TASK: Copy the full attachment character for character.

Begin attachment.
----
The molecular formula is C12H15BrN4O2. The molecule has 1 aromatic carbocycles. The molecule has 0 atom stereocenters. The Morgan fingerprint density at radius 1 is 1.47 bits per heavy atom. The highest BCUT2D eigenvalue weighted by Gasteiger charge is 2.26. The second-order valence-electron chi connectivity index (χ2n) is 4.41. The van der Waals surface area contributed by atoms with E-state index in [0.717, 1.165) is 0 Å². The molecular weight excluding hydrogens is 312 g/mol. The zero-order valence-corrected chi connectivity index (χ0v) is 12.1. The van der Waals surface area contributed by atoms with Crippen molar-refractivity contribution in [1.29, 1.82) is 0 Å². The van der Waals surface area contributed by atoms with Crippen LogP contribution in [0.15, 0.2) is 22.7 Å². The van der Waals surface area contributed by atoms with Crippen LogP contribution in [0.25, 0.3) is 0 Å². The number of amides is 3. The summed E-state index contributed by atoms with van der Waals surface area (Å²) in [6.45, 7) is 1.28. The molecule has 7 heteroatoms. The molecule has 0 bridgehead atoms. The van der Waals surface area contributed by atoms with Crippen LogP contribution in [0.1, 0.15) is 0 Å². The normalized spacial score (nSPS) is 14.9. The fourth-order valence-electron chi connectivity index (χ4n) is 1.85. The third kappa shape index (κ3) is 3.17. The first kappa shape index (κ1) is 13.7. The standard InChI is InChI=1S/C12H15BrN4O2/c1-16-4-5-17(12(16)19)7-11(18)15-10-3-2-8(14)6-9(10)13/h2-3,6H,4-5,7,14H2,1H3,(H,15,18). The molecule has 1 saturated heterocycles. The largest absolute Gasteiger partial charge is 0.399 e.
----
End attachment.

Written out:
The molecular formula is C12H15BrN4O2. The molecule has 1 aromatic carbocycles. The molecule has 0 atom stereocenters. The Morgan fingerprint density at radius 1 is 1.47 bits per heavy atom. The highest BCUT2D eigenvalue weighted by Gasteiger charge is 2.26. The second-order valence-electron chi connectivity index (χ2n) is 4.41. The van der Waals surface area contributed by atoms with E-state index in [0.717, 1.165) is 0 Å². The molecular weight excluding hydrogens is 312 g/mol. The zero-order valence-corrected chi connectivity index (χ0v) is 12.1. The van der Waals surface area contributed by atoms with Crippen molar-refractivity contribution in [1.29, 1.82) is 0 Å². The van der Waals surface area contributed by atoms with Crippen LogP contribution in [0.15, 0.2) is 22.7 Å². The van der Waals surface area contributed by atoms with Crippen LogP contribution in [0.25, 0.3) is 0 Å². The number of amides is 3. The summed E-state index contributed by atoms with van der Waals surface area (Å²) in [6.45, 7) is 1.28. The molecule has 7 heteroatoms. The molecule has 0 bridgehead atoms. The van der Waals surface area contributed by atoms with Crippen LogP contribution in [0.1, 0.15) is 0 Å². The normalized spacial score (nSPS) is 14.9. The fourth-order valence-electron chi connectivity index (χ4n) is 1.85. The third kappa shape index (κ3) is 3.17. The first kappa shape index (κ1) is 13.7. The standard InChI is InChI=1S/C12H15BrN4O2/c1-16-4-5-17(12(16)19)7-11(18)15-10-3-2-8(14)6-9(10)13/h2-3,6H,4-5,7,14H2,1H3,(H,15,18). The molecule has 1 saturated heterocycles. The largest absolute Gasteiger partial charge is 0.399 e.